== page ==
Building defects exceed $10 million, city CAO alleges
Police HQ lawsuit signals change in 'legal strategy,'
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Hey there, time traveller!
This article was published 16/05/2018 (1769 days ago), so information in it may no longer be current.
The City of Winnipeg has filed a statement of claim to launch a joint lawsuit alleging negligence by the construction and engineering firms responsible for building the downtown police headquarters — a project with more than $10 million in alleged deficiencies, according to the city’s chief administrative officer.
The move comes after the city attempted to begin arbitration last week with Winnipeg-based builder Caspian Projects Inc. and Ottawa-based designer Adjeleian Allen Rubeli Limited (AAR), but got stonewalled by the latter party.
“AAR has indicated that they don’t want to go to joint arbitration, which is our preference. And so, our legal strategy is changing,” CAO Doug McNeil said. “In order to bring everyone into the same room, we issued a statement of claim (Wednesday) to litigate, so that we can get everybody in the same room.”
Caspian said it wanted to hear more details about the arbitration process, McNeil said, but the city opted to take both parties to court.
The array of issues with the police headquarters (245 Smith St.) outlined in the city’s statement of claim ranges from water leakage to concrete deterioration. The city also cited faulty drainage, missing sewage pit and pump upgrades, air flow that’s too high or too low in different rooms, lack of adequate temperature control, a missing catwalk on the fifth floor, missing light switches, wiring gone awry and delays in emergency lighting activation resulting in blackouts.
Among the gravest problems alleged by the city are structural issues with the headquarters’ main floor, which may require police to move and work elsewhere while repairs are done.
“We are looking at whether or not that work can be done without major disruption to the occupant, but we don’t know yet,” McNeil said. “Most, if not all, the deficiencies that we’re listing now are things that showed up after we took possession of that building — things that should have been done during construction, but we were unaware of.”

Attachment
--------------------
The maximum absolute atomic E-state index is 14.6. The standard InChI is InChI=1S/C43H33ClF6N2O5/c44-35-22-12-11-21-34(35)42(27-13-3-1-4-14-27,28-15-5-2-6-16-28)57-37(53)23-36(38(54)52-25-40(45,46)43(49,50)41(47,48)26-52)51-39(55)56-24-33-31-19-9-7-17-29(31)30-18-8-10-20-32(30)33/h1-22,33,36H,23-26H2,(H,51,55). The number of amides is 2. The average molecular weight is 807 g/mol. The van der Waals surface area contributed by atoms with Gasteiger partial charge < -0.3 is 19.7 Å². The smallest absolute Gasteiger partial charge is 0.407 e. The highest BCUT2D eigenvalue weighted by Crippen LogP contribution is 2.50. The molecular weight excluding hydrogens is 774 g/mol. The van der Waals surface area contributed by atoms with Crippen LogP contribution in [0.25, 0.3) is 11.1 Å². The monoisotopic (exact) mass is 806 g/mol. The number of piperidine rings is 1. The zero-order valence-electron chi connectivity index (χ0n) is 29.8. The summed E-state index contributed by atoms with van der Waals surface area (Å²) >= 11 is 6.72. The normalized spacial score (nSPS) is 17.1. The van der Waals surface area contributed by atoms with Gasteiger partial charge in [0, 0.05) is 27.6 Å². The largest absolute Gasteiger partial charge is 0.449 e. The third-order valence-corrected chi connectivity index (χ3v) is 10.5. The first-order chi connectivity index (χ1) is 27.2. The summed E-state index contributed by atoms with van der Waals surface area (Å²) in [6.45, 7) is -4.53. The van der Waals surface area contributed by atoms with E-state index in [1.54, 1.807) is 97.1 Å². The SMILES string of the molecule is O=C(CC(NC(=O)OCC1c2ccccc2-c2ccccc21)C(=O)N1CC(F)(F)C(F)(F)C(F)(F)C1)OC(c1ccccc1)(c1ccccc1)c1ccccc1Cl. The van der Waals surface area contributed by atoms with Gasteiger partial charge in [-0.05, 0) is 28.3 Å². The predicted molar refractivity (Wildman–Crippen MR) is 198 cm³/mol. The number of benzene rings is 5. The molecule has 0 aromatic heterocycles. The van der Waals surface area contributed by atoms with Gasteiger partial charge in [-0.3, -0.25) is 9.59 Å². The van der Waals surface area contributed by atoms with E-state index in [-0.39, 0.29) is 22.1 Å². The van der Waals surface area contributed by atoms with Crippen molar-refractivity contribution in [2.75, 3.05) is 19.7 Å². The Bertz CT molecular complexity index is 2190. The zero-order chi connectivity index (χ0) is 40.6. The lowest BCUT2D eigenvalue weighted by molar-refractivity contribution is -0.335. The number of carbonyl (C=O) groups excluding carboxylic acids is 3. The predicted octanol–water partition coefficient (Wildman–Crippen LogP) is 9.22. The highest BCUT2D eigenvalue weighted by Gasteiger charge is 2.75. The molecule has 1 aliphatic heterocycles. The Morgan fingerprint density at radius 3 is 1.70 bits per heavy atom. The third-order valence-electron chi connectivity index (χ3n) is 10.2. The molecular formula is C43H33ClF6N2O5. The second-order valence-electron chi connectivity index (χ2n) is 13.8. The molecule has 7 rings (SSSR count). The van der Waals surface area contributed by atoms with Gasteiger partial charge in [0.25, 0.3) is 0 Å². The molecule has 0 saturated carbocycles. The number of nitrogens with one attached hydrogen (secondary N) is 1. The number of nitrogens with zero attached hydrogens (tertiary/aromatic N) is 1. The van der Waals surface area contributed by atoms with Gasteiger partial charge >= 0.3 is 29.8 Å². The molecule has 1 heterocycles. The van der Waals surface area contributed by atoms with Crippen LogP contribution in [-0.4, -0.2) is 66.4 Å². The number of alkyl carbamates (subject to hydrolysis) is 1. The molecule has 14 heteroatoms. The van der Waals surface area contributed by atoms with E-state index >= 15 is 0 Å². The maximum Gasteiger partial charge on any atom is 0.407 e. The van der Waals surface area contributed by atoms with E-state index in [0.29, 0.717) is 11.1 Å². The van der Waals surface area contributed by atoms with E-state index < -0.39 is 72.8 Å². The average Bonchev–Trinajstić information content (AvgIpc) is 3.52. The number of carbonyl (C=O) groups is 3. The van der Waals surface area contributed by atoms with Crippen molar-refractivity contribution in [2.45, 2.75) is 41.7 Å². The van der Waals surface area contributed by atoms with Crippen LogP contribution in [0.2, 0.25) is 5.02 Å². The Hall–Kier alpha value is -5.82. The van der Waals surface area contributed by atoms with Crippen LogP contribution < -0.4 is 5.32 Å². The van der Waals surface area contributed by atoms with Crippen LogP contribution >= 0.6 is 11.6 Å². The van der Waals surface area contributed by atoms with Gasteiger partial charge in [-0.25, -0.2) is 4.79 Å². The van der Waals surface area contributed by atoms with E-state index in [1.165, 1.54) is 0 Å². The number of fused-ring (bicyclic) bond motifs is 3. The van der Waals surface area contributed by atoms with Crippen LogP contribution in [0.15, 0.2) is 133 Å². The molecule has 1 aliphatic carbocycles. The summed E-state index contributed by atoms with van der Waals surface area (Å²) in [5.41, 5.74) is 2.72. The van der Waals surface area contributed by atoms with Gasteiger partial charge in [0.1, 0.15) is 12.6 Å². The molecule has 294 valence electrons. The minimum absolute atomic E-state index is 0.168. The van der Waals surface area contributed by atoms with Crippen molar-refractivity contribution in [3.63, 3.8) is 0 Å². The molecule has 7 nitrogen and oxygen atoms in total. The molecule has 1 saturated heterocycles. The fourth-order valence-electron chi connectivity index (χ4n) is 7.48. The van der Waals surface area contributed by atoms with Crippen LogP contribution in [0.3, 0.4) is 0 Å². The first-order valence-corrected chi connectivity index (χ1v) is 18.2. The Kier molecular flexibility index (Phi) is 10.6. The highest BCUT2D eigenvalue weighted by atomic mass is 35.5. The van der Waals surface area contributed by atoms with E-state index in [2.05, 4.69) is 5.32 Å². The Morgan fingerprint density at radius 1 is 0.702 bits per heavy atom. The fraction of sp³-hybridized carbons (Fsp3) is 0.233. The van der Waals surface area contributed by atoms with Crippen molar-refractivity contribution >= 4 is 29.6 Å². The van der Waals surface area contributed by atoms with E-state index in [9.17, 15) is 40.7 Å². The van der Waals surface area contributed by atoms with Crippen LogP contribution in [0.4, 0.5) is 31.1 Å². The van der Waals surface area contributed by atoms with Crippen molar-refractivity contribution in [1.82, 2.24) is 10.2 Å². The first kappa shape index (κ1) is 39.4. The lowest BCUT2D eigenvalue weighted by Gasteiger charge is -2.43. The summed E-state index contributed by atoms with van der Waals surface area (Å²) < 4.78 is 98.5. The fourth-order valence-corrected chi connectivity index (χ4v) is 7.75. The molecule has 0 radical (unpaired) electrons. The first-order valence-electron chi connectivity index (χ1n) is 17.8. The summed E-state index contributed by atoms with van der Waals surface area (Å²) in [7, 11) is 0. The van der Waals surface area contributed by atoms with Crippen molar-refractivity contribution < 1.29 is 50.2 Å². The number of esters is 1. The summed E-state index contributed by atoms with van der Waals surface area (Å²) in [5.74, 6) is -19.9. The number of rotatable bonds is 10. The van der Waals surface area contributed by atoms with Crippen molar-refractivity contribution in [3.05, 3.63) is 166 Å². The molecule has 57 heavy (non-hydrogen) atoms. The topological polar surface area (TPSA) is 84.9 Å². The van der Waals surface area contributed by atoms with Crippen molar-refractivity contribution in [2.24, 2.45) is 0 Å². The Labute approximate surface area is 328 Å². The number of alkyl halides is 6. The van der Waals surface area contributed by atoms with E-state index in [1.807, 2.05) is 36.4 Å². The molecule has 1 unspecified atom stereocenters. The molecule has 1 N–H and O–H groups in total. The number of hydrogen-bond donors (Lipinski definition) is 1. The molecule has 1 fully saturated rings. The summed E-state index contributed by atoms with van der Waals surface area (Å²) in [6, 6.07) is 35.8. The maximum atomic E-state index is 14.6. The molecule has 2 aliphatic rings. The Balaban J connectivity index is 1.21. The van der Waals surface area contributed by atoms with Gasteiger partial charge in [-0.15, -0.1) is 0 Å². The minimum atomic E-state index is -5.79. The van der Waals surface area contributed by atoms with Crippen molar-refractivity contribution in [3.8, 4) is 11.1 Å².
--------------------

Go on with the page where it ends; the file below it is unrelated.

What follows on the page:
The city CAO said he wasn’t sure who gave the go-ahead to sign off on the building’s completion after construction.
He confirmed the deficiencies found by city staff are worth “north of $10 million.” There was no dollar figure laid out in the statement of claim.
Both Caspian and AAR signed on with the city in 2011 to refurbish the old Canada Post building into the new police headquarters. The $210-million project was completed two years late, and about $75 million over budget.
Neither Caspian nor AAR responded to requests Wednesday for comment about the pending lawsuit.
Police moved into their new headquarters in December 2015, and the city has fixed some “minor” inconveniences in the building since then, McNeil said. He couldn’t confirm how many repairs were done nor the value of said fixes.
In its statement of claim, the City of Winnipeg alleges Caspian and AAR were negligent in their roles, according to agreed-upon contracts. (None of the claims have been proven in court.)
“As a consequence of the breach of contract and/or negligence of Caspian and/or AAR, the city has incurred significant expenses to repair and/or replace the deficiencies… and the damage caused to the property as a result of those deficiencies,” the city said in its statement of claim.
“Caspian and/or AAR are accordingly liable to the city for damages for breach of contract and/or negligence in amounts to be provided at trial.”
Updated on Wednesday, May 16, 2018 8:28 PM CDT: Updates headline